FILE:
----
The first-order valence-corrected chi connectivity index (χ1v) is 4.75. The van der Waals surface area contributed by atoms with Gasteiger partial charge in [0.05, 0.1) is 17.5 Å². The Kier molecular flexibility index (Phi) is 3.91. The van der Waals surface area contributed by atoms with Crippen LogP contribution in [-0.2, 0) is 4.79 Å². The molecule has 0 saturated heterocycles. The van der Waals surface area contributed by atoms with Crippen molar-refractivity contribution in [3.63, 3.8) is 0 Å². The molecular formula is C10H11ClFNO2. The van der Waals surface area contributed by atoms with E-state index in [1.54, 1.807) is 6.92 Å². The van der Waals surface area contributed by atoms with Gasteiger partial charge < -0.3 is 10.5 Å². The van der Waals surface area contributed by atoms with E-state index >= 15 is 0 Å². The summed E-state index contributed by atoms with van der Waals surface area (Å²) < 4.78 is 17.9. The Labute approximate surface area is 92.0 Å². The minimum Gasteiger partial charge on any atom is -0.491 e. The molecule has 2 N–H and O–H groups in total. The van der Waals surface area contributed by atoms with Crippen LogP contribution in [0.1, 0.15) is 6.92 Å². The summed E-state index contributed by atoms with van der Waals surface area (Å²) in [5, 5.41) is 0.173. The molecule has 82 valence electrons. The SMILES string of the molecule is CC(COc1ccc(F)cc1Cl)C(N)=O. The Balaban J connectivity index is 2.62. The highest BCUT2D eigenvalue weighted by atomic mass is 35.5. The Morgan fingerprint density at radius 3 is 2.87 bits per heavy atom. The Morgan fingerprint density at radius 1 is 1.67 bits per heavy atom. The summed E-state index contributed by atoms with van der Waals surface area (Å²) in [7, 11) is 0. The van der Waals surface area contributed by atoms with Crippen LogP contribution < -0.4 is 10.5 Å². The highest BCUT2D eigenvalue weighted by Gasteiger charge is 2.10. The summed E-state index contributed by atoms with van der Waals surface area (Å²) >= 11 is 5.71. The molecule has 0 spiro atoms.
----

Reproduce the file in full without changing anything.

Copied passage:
The first-order valence-corrected chi connectivity index (χ1v) is 4.75. The van der Waals surface area contributed by atoms with Gasteiger partial charge in [0.05, 0.1) is 17.5 Å². The Kier molecular flexibility index (Phi) is 3.91. The van der Waals surface area contributed by atoms with Crippen LogP contribution in [-0.2, 0) is 4.79 Å². The molecule has 0 saturated heterocycles. The van der Waals surface area contributed by atoms with Crippen molar-refractivity contribution in [3.63, 3.8) is 0 Å². The molecular formula is C10H11ClFNO2. The van der Waals surface area contributed by atoms with E-state index in [1.54, 1.807) is 6.92 Å². The van der Waals surface area contributed by atoms with Gasteiger partial charge < -0.3 is 10.5 Å². The van der Waals surface area contributed by atoms with E-state index >= 15 is 0 Å². The summed E-state index contributed by atoms with van der Waals surface area (Å²) < 4.78 is 17.9. The Labute approximate surface area is 92.0 Å². The minimum Gasteiger partial charge on any atom is -0.491 e. The molecule has 2 N–H and O–H groups in total. The van der Waals surface area contributed by atoms with Crippen LogP contribution in [0.1, 0.15) is 6.92 Å². The summed E-state index contributed by atoms with van der Waals surface area (Å²) in [5, 5.41) is 0.173. The molecule has 82 valence electrons. The SMILES string of the molecule is CC(COc1ccc(F)cc1Cl)C(N)=O. The Balaban J connectivity index is 2.62. The highest BCUT2D eigenvalue weighted by atomic mass is 35.5. The Morgan fingerprint density at radius 3 is 2.87 bits per heavy atom. The Morgan fingerprint density at radius 1 is 1.67 bits per heavy atom. The summed E-state index contributed by atoms with van der Waals surface area (Å²) in [7, 11) is 0. The van der Waals surface area contributed by atoms with Crippen LogP contribution < -0.4 is 10.5 Å². The highest BCUT2D eigenvalue weighted by Gasteiger charge is 2.10. The summed E-state index contributed by atoms with van der Waals surface area (Å²) >= 11 is 5.71. The molecule has 0 spiro atoms.